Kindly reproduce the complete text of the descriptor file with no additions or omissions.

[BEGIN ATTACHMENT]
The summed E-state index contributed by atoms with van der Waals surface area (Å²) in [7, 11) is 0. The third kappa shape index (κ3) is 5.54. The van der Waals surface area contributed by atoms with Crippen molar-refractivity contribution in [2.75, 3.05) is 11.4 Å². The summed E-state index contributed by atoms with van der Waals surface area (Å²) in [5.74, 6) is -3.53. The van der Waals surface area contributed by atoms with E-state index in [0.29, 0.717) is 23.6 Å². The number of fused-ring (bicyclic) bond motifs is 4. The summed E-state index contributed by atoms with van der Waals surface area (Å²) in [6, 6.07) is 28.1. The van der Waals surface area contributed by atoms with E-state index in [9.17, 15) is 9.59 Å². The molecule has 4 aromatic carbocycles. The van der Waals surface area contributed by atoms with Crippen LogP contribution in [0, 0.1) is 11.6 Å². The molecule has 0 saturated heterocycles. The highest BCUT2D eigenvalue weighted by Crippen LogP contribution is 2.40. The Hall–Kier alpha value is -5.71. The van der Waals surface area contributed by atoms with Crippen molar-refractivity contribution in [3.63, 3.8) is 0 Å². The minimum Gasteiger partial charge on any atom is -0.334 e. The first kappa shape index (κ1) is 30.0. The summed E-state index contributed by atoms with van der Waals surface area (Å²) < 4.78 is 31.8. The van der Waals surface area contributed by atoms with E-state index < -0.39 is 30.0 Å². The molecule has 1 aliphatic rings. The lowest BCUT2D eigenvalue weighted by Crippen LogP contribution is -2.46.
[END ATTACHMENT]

The summed E-state index contributed by atoms with van der Waals surface area (Å²) in [7, 11) is 0. The third kappa shape index (κ3) is 5.54. The van der Waals surface area contributed by atoms with Crippen molar-refractivity contribution in [2.75, 3.05) is 11.4 Å². The summed E-state index contributed by atoms with van der Waals surface area (Å²) in [5.74, 6) is -3.53. The van der Waals surface area contributed by atoms with E-state index in [0.29, 0.717) is 23.6 Å². The number of fused-ring (bicyclic) bond motifs is 4. The summed E-state index contributed by atoms with van der Waals surface area (Å²) in [6, 6.07) is 28.1. The van der Waals surface area contributed by atoms with E-state index in [9.17, 15) is 9.59 Å². The molecule has 4 aromatic carbocycles. The van der Waals surface area contributed by atoms with Crippen LogP contribution in [0, 0.1) is 11.6 Å². The molecule has 0 saturated heterocycles. The highest BCUT2D eigenvalue weighted by Crippen LogP contribution is 2.40. The Hall–Kier alpha value is -5.71. The van der Waals surface area contributed by atoms with Crippen molar-refractivity contribution in [3.63, 3.8) is 0 Å². The minimum Gasteiger partial charge on any atom is -0.334 e. The first kappa shape index (κ1) is 30.0. The summed E-state index contributed by atoms with van der Waals surface area (Å²) < 4.78 is 31.8. The van der Waals surface area contributed by atoms with E-state index < -0.39 is 30.0 Å². The molecule has 1 aliphatic rings. The lowest BCUT2D eigenvalue weighted by Crippen LogP contribution is -2.46.